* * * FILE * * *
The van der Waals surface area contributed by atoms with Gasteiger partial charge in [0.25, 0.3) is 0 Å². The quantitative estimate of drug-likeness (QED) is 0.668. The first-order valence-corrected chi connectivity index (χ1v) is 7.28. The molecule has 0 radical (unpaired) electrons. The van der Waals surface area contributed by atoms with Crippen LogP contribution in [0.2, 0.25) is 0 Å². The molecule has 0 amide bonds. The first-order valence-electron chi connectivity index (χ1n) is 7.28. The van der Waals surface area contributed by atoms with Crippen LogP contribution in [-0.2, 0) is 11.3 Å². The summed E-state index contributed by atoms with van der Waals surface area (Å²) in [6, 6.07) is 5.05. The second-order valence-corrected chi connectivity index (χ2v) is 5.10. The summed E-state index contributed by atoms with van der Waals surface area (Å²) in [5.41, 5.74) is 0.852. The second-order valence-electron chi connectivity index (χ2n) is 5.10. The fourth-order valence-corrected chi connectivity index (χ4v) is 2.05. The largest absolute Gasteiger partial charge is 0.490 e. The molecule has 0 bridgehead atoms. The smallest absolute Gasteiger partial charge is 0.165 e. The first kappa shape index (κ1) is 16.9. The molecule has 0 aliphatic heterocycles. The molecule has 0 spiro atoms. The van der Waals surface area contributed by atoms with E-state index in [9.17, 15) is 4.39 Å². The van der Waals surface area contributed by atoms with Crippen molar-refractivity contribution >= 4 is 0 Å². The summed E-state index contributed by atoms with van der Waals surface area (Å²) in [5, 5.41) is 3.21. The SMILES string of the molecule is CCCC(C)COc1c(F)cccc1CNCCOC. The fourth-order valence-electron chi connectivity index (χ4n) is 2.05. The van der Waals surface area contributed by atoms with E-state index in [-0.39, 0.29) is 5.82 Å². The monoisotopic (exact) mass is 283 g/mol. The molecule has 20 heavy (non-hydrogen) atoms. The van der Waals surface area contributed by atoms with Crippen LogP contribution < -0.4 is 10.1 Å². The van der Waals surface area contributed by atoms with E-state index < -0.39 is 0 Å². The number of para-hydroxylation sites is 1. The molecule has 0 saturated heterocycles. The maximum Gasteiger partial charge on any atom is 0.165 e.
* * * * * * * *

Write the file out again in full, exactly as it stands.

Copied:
The van der Waals surface area contributed by atoms with Gasteiger partial charge in [0.25, 0.3) is 0 Å². The quantitative estimate of drug-likeness (QED) is 0.668. The first-order valence-corrected chi connectivity index (χ1v) is 7.28. The molecule has 0 radical (unpaired) electrons. The van der Waals surface area contributed by atoms with Crippen LogP contribution in [0.2, 0.25) is 0 Å². The molecule has 0 amide bonds. The first-order valence-electron chi connectivity index (χ1n) is 7.28. The van der Waals surface area contributed by atoms with Crippen LogP contribution in [-0.2, 0) is 11.3 Å². The summed E-state index contributed by atoms with van der Waals surface area (Å²) in [6, 6.07) is 5.05. The second-order valence-corrected chi connectivity index (χ2v) is 5.10. The summed E-state index contributed by atoms with van der Waals surface area (Å²) in [5.41, 5.74) is 0.852. The second-order valence-electron chi connectivity index (χ2n) is 5.10. The fourth-order valence-corrected chi connectivity index (χ4v) is 2.05. The largest absolute Gasteiger partial charge is 0.490 e. The molecule has 0 bridgehead atoms. The smallest absolute Gasteiger partial charge is 0.165 e. The first kappa shape index (κ1) is 16.9. The molecule has 0 aliphatic heterocycles. The molecule has 0 spiro atoms. The van der Waals surface area contributed by atoms with E-state index in [9.17, 15) is 4.39 Å². The van der Waals surface area contributed by atoms with Crippen molar-refractivity contribution >= 4 is 0 Å². The summed E-state index contributed by atoms with van der Waals surface area (Å²) in [5, 5.41) is 3.21. The SMILES string of the molecule is CCCC(C)COc1c(F)cccc1CNCCOC. The fourth-order valence-electron chi connectivity index (χ4n) is 2.05. The van der Waals surface area contributed by atoms with E-state index in [-0.39, 0.29) is 5.82 Å². The monoisotopic (exact) mass is 283 g/mol. The molecule has 20 heavy (non-hydrogen) atoms. The van der Waals surface area contributed by atoms with Crippen LogP contribution < -0.4 is 10.1 Å². The van der Waals surface area contributed by atoms with E-state index < -0.39 is 0 Å². The number of para-hydroxylation sites is 1. The molecule has 0 saturated heterocycles. The maximum Gasteiger partial charge on any atom is 0.165 e.